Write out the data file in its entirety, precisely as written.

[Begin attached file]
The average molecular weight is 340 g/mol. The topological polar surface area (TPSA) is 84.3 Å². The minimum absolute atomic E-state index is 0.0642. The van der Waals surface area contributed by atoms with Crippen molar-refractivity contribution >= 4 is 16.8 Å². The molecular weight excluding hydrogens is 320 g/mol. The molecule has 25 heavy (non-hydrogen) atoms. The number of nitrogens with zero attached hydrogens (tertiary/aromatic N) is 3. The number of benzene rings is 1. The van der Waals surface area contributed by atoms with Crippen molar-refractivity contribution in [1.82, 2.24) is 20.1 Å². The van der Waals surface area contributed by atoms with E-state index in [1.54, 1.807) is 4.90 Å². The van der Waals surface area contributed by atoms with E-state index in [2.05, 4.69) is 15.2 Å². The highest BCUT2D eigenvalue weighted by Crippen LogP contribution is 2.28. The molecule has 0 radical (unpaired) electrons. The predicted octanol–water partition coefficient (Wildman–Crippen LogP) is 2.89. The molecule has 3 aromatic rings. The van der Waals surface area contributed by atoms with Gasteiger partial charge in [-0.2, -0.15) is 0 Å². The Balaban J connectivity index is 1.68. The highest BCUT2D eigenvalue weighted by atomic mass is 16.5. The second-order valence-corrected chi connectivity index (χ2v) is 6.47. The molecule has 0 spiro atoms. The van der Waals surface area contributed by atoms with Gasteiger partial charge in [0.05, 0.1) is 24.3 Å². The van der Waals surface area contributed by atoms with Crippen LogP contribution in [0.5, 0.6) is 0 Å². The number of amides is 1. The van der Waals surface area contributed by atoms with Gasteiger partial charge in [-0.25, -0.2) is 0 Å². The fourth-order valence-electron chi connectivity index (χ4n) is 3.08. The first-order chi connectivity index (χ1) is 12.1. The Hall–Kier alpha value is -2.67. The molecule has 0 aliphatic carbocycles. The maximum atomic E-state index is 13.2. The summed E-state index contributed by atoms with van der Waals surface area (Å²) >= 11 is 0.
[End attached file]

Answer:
The average molecular weight is 340 g/mol. The topological polar surface area (TPSA) is 84.3 Å². The minimum absolute atomic E-state index is 0.0642. The van der Waals surface area contributed by atoms with Crippen molar-refractivity contribution >= 4 is 16.8 Å². The molecular weight excluding hydrogens is 320 g/mol. The molecule has 25 heavy (non-hydrogen) atoms. The number of nitrogens with zero attached hydrogens (tertiary/aromatic N) is 3. The number of benzene rings is 1. The van der Waals surface area contributed by atoms with Crippen molar-refractivity contribution in [1.82, 2.24) is 20.1 Å². The van der Waals surface area contributed by atoms with E-state index in [1.54, 1.807) is 4.90 Å². The van der Waals surface area contributed by atoms with E-state index in [2.05, 4.69) is 15.2 Å². The highest BCUT2D eigenvalue weighted by Crippen LogP contribution is 2.28. The molecule has 0 radical (unpaired) electrons. The predicted octanol–water partition coefficient (Wildman–Crippen LogP) is 2.89. The molecule has 3 aromatic rings. The van der Waals surface area contributed by atoms with Gasteiger partial charge in [-0.2, -0.15) is 0 Å². The Balaban J connectivity index is 1.68. The highest BCUT2D eigenvalue weighted by atomic mass is 16.5. The second-order valence-corrected chi connectivity index (χ2v) is 6.47. The molecule has 0 spiro atoms. The van der Waals surface area contributed by atoms with Gasteiger partial charge in [0.05, 0.1) is 24.3 Å². The van der Waals surface area contributed by atoms with Crippen LogP contribution in [0.5, 0.6) is 0 Å². The number of amides is 1. The van der Waals surface area contributed by atoms with Gasteiger partial charge in [-0.25, -0.2) is 0 Å². The fourth-order valence-electron chi connectivity index (χ4n) is 3.08. The first-order chi connectivity index (χ1) is 12.1. The Hall–Kier alpha value is -2.67. The molecule has 0 aliphatic carbocycles. The maximum atomic E-state index is 13.2. The summed E-state index contributed by atoms with van der Waals surface area (Å²) >= 11 is 0.